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Various – Music Of Croatia

27 10 2010

Listened: Tuesday October 5

Occasionally Amazon gives away random non-mainstream albums for free. Having visited Croatia and the Balkan region before, and being a fan of the neo-gypsy music craze, I jumped at the chance to get Music of Croatia for free.

I knew nothing about the artists on the album (I’ve since read up on them on Wikipedia, if I could find English-language articles), but they seem to span older styles of Croatian music to modern-day examples. There’s rock, reggae, octet acapella, and very traditional-sounding instrumental songs. It’s quite catchy and does fulfill the need for Gypsy Soundz.

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Nirvana – MTV Unplugged In New York

27 10 2010

Listened: Tuesday October 5

It took reading wikipedia’s article on Nirvana’s MTV Unplugged album for me to grasp how unique it is. Since I grew up with it, it was a normal part of history for me, and I hadn’t really thought about how odd it was that they played relatively few of their own songs, and almost none of the big hits at all.

They play songs by David Bowie, The Meat Puppets, The Vaselines, and Leadbelly. These are probably artists and songs almost no mainstream rock fans were familiar with at the time.

I heard this version of The Man Who Sold The World before I ever heard the Bowie version, and as a result, I prefer it. It’s one of the spookiest songs I can think of, second only to Ghost Town by The Specials. (My Mind Playing Tricks on Me by Geto Boys is on that list too.) As a rabid reader of rock magazines, I had heard mention of the Meat Puppets before, but was totally unfamiliar with their music before hearing this. The covers of their songs are some of the best on the album.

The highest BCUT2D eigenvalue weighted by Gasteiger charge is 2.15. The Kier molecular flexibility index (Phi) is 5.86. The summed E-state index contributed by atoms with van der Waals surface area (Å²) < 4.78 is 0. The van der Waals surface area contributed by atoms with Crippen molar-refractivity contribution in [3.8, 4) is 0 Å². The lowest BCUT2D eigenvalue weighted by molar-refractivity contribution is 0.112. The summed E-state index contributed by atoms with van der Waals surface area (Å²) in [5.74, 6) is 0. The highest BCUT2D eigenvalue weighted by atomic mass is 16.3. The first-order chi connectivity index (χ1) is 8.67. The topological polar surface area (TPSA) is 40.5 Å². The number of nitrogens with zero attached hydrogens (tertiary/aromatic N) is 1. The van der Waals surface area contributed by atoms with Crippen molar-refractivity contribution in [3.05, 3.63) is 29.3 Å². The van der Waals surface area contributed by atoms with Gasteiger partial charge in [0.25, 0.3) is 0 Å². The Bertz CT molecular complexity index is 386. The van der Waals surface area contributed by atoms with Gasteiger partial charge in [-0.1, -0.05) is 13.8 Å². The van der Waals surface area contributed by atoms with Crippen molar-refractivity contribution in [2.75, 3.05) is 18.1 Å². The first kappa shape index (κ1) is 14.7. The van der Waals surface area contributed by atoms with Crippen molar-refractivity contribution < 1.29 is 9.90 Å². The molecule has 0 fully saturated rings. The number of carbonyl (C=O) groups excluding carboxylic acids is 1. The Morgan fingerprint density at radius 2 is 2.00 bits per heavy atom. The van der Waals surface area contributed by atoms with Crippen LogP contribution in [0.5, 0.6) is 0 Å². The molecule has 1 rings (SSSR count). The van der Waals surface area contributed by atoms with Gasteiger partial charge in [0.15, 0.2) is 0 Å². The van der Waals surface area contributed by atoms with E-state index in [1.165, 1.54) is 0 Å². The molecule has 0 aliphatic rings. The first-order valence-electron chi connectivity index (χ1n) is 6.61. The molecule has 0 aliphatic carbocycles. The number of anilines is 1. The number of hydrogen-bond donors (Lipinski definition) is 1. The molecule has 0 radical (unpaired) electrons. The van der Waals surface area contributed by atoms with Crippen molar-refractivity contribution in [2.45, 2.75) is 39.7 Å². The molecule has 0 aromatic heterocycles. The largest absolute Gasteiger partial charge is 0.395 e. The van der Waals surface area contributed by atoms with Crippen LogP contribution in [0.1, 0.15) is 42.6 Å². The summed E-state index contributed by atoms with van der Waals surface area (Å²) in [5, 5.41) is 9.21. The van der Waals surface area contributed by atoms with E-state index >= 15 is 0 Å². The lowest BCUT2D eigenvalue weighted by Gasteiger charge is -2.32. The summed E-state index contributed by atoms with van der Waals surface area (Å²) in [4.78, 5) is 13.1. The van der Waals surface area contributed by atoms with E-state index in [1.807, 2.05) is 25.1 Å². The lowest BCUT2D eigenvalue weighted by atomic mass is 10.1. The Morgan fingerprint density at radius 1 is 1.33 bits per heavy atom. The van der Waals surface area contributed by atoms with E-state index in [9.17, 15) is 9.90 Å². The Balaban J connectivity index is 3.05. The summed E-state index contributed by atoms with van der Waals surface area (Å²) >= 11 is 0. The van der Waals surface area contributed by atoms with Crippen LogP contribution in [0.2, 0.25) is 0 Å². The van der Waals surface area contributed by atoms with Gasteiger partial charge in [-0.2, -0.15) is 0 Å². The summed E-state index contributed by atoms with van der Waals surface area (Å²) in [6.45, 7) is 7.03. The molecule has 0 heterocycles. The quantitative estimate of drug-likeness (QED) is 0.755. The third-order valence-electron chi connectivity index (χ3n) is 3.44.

The capper to all this is Leadbelly’s Where Did You Sleep Last Night – which Kurt totally tears up like probably no one else could. He gives us the 90s punky version of the blues, which works out perfectly. Even more so than his own songs, it gives us a glimpse of the struggles he was going through at the time.





Heartless Bastards – The Mountain

25 10 2010

Listened: Tuesday October 5

I’ve already commented on what a force of nature Erika Wennerstrom is, but on The Mountain, she is quite simply a badass. Fitting that this review follows Ocean Colour Scene, because I’d use the same descriptors I used there for this album: bombastic, testosterone stomp.

Since I wrote my last Heartless Bastards review all those months ago at the beginning of the project, I’ve had the pleasure of seeing them perform. It was everything a rock and roll show should be – loud and fearless. Heartless Bastards, like Led Zeppelin, are the rare band that makes me want to headbang.





Ocean Colour Scene – Moseley Shoals

25 10 2010

Listened: Tuesday October 5

It’s getting to be a frequent refrain, but Moseley Shoals was another cheap album purchase that sat around unlistened until a couple of years ago. Upon finally listening, though, I loved it. They’re kind of a modern Led Zeppelin in style with their bombastic, testosterone stomp.